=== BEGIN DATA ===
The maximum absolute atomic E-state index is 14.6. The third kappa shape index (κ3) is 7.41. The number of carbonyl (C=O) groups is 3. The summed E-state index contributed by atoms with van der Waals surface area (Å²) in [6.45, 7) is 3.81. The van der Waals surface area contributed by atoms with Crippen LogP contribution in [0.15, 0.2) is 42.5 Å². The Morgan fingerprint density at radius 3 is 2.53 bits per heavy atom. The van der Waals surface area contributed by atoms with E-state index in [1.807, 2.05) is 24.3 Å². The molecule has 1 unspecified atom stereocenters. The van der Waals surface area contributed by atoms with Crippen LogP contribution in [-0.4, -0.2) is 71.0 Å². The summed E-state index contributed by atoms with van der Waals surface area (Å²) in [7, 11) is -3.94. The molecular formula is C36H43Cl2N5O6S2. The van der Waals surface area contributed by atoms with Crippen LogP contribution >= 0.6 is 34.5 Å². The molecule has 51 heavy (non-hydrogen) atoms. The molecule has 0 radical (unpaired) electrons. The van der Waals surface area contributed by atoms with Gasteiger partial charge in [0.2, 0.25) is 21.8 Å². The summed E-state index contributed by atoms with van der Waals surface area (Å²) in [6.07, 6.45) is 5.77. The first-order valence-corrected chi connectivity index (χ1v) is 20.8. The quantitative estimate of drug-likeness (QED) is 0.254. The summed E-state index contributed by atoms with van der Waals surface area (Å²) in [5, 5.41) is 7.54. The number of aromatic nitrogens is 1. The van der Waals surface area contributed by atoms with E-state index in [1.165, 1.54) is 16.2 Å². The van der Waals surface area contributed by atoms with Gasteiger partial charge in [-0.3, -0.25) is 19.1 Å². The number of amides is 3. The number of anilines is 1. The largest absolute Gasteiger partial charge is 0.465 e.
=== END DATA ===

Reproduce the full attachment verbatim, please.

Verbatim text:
The maximum absolute atomic E-state index is 14.6. The third kappa shape index (κ3) is 7.41. The number of carbonyl (C=O) groups is 3. The summed E-state index contributed by atoms with van der Waals surface area (Å²) in [6.45, 7) is 3.81. The van der Waals surface area contributed by atoms with Crippen LogP contribution in [0.15, 0.2) is 42.5 Å². The Morgan fingerprint density at radius 3 is 2.53 bits per heavy atom. The van der Waals surface area contributed by atoms with E-state index in [1.807, 2.05) is 24.3 Å². The molecule has 1 unspecified atom stereocenters. The van der Waals surface area contributed by atoms with Crippen LogP contribution in [-0.4, -0.2) is 71.0 Å². The summed E-state index contributed by atoms with van der Waals surface area (Å²) in [7, 11) is -3.94. The molecular formula is C36H43Cl2N5O6S2. The van der Waals surface area contributed by atoms with Crippen LogP contribution >= 0.6 is 34.5 Å². The molecule has 51 heavy (non-hydrogen) atoms. The molecule has 0 radical (unpaired) electrons. The van der Waals surface area contributed by atoms with Gasteiger partial charge in [0.2, 0.25) is 21.8 Å². The summed E-state index contributed by atoms with van der Waals surface area (Å²) in [6.07, 6.45) is 5.77. The first-order valence-corrected chi connectivity index (χ1v) is 20.8. The quantitative estimate of drug-likeness (QED) is 0.254. The summed E-state index contributed by atoms with van der Waals surface area (Å²) in [5, 5.41) is 7.54. The number of aromatic nitrogens is 1. The van der Waals surface area contributed by atoms with E-state index in [1.165, 1.54) is 16.2 Å². The van der Waals surface area contributed by atoms with Gasteiger partial charge in [-0.3, -0.25) is 19.1 Å². The number of amides is 3. The number of anilines is 1. The largest absolute Gasteiger partial charge is 0.465 e.